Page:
It is no joke that ushers offer free earplugs who any who want them. This show is loud, but more important it is joyous and a fitting tribute to the genius of Queen singer-songwriter Freddie Mercury and his enormously gifted band mates.
Tickets start at $26. Call 800-745-3000 or 305-949-6722 or go to

Monday, December 9, 2013

We Wish You a Crummy Christmas


“The Lyons” a Dysfunctional Family for the Ages

By Skip Sheffield

So you think you are from a dysfunctional family? Go see “The Lyons” presented by the Women’s Theatre Project through Dec. 22 at the Willow Theatre of Sugar Sand Park, 300 S. Military Trail, Boca Raton, and you may feel better about your own situation.
“The Lyons,” written by Nicky Silver, puts the “diss” in dysfunctional.
Father Ben Lyons (Kevin Reilly) is on his deathbed, dying from cancer. Ben is not filled with gratitude for a long, fulfilling life. His attitude is summed up by the “F word” he uses constantly.
Mom Rita Lyons (Jessica K. Peterson) is not much better. In fact she is worse: the archetypical overbearing, suffocating, selfish and unfeeling Jewish mother. Jessica K. Peterson’s bleakly hilarious rendition of the ultimate bad mom is the best thing about this show. We won’t spoil any surprises, because Rita regularly surprises us. Just when you think she couldn’t possibly be more callous and cruel, she tops herself.
Then there are the “kids.” Son Curtis (Matthew Korinko) is a writer of short stories that no one wants to read. He is an insecure gay guy with a boyfriend named Peter, but Peter is far from ideal. We find out how far in Act Two, which is almost like a different mini-play.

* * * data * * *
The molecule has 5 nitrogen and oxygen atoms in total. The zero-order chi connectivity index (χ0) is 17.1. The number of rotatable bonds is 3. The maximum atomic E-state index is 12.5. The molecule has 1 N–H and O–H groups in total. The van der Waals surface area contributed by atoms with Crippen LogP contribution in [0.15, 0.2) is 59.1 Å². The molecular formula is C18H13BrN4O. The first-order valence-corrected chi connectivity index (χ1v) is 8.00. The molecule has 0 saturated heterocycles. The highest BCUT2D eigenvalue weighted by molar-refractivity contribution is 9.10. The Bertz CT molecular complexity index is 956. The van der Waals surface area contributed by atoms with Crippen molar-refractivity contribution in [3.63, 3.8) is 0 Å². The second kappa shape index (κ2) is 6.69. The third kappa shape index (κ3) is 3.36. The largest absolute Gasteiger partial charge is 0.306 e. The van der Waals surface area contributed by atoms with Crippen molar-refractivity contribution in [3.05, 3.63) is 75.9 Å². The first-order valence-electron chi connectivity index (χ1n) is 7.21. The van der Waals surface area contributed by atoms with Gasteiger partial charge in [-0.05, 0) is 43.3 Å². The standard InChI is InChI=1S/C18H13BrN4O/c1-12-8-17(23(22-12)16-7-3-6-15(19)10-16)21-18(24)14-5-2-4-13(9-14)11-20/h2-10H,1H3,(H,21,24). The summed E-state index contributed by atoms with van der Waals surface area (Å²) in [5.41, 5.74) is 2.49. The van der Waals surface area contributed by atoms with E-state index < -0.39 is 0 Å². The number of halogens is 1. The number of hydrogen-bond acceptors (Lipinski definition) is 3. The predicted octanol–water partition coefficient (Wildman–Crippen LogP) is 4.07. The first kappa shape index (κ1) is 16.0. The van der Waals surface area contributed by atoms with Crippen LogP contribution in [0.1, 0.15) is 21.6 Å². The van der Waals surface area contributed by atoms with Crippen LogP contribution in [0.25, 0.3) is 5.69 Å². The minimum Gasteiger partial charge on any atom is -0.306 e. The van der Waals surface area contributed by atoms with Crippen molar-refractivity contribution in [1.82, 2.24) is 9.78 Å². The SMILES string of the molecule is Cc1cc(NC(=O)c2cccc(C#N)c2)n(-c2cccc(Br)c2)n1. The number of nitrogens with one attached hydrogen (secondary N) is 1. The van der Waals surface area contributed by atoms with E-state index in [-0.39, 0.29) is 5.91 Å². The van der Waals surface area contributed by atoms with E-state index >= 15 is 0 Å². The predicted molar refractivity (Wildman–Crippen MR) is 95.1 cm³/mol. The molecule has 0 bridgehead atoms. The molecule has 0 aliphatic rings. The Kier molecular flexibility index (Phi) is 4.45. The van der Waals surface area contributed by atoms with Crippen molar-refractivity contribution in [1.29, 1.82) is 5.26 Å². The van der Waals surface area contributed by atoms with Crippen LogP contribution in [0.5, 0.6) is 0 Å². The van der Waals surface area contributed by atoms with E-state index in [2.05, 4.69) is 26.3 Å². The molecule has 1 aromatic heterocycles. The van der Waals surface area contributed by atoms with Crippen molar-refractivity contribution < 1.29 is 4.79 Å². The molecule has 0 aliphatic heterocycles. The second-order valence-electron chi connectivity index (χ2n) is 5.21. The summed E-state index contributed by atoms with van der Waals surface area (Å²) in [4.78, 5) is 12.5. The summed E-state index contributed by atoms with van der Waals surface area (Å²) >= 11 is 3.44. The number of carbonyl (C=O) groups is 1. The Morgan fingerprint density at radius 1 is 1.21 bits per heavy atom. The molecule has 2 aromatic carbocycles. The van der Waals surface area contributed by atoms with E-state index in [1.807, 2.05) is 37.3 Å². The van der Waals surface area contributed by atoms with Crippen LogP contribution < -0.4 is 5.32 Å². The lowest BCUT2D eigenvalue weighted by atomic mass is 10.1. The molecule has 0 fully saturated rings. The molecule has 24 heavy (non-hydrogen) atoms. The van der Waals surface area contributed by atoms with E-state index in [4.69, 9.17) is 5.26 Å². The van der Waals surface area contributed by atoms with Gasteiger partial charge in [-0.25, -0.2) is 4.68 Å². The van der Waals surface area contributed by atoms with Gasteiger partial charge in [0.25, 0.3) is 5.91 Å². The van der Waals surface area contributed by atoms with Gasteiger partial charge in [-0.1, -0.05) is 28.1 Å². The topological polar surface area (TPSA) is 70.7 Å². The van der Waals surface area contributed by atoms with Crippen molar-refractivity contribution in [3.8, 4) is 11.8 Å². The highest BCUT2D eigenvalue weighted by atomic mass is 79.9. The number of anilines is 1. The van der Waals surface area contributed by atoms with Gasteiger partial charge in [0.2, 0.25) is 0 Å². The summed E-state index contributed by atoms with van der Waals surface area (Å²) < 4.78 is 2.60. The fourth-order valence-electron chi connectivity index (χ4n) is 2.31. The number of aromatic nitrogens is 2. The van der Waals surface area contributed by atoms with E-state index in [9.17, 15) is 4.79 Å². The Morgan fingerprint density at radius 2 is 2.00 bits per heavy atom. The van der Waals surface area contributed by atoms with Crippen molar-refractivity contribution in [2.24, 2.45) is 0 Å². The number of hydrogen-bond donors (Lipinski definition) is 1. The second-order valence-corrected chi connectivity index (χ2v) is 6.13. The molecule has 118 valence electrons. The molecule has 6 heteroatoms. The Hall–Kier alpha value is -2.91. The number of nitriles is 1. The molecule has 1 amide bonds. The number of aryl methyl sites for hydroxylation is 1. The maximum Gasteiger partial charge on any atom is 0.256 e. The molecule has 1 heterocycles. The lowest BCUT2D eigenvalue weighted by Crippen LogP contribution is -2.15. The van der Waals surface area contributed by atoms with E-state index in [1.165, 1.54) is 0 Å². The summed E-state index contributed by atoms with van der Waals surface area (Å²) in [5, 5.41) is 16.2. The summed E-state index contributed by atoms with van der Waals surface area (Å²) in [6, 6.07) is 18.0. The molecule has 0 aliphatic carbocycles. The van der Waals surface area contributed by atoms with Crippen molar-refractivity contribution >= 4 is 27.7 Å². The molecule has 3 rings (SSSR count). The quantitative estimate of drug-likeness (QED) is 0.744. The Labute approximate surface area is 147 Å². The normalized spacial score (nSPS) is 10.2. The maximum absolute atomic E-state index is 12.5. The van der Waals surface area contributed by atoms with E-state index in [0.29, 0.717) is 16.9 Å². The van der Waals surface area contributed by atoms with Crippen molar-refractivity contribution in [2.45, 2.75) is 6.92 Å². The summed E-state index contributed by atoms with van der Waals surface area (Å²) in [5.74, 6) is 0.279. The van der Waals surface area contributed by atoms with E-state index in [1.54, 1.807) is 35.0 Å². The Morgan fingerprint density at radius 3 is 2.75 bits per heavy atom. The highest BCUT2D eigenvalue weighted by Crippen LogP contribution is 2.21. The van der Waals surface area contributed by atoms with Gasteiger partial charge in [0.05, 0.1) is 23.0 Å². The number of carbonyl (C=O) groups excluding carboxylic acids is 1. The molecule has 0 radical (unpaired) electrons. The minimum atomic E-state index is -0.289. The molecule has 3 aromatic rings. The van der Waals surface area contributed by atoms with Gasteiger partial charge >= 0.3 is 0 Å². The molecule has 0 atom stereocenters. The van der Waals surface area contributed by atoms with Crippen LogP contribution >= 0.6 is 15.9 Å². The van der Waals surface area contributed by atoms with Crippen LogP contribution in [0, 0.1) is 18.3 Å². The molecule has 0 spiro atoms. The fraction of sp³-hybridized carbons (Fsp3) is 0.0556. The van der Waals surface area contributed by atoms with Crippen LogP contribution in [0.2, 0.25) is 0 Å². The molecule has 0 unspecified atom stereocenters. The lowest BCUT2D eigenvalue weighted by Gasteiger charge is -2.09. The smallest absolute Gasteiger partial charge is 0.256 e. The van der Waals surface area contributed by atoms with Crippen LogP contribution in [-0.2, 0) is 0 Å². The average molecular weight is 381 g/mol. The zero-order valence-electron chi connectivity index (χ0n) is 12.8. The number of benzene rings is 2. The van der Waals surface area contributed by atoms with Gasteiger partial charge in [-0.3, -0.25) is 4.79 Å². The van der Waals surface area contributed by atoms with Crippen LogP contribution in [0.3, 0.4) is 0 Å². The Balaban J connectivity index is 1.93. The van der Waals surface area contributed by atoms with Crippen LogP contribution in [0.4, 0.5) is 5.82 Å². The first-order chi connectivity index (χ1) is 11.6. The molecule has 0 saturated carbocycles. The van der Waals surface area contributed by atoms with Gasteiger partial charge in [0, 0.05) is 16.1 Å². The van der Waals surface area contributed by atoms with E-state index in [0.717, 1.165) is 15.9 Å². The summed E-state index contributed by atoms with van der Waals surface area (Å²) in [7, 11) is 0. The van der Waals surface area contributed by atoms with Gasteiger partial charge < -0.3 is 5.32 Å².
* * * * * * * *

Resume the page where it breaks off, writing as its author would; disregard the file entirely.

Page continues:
Daughter Lisa (Jacqueline Lagy) has more common problems. Her former husband was physically abusive, yet she continues to return for more. Lisa is a recovering alcoholic, but soon to backslide. Dad blames Lisa’s alcoholism on her lousy choice of a partner. Lisa points out they met at an A.A. meeting. It’s a funny line. Ha-ha.
The laughs are bitter and far between.
A tart-tongued nurse (Carolyn Johnson) gets in some good zingers in Act Two. For all his foul-mouthed negativity, dad is a crusty cuss who speaks his mind regardless of consequences, prompting shock-value kind of gasps and chuckles. Clay Cartland brings some melodramatic kick to Act Two as an actor trying to be a real estate agent.
“The Lyons” was a 2012 Broadway debut for playwright Nicky Silver, who specializes in caustic wit. It’s the kind of play some New Yorkers love, and since we have our share of transplanted New Yorkers, it may well find an audience at Willow Theatre. Just be forewarned this is not “I Remember Mama” or “Father Knows Best.” This is family functioning as warfare.
Tickets are $25. Shows are at 8 p.m. Thursday-Saturday and 2 p.m. Saturday and Sunday. Call 561-347-3948 or go to

Saturday, November 30, 2013

Radio City Comes to West Palm Beach


The Rockettes Spread Holiday Cheer

By Skip Sheffield

Need cheering up?
The Radio City Christmas Spectacular starring the Rockettes is a sure thing to bring out the wide-eyed, happy child in a person of any age.
The “Christmas Spectacular” is in residence for the first time through Dec. 8 at Kravis Center in West Palm Beach.
Kravis Center is ideally-suited to house this massive, high-tech, multi-media show, with its huge stage, lofty fly space and wide aisles.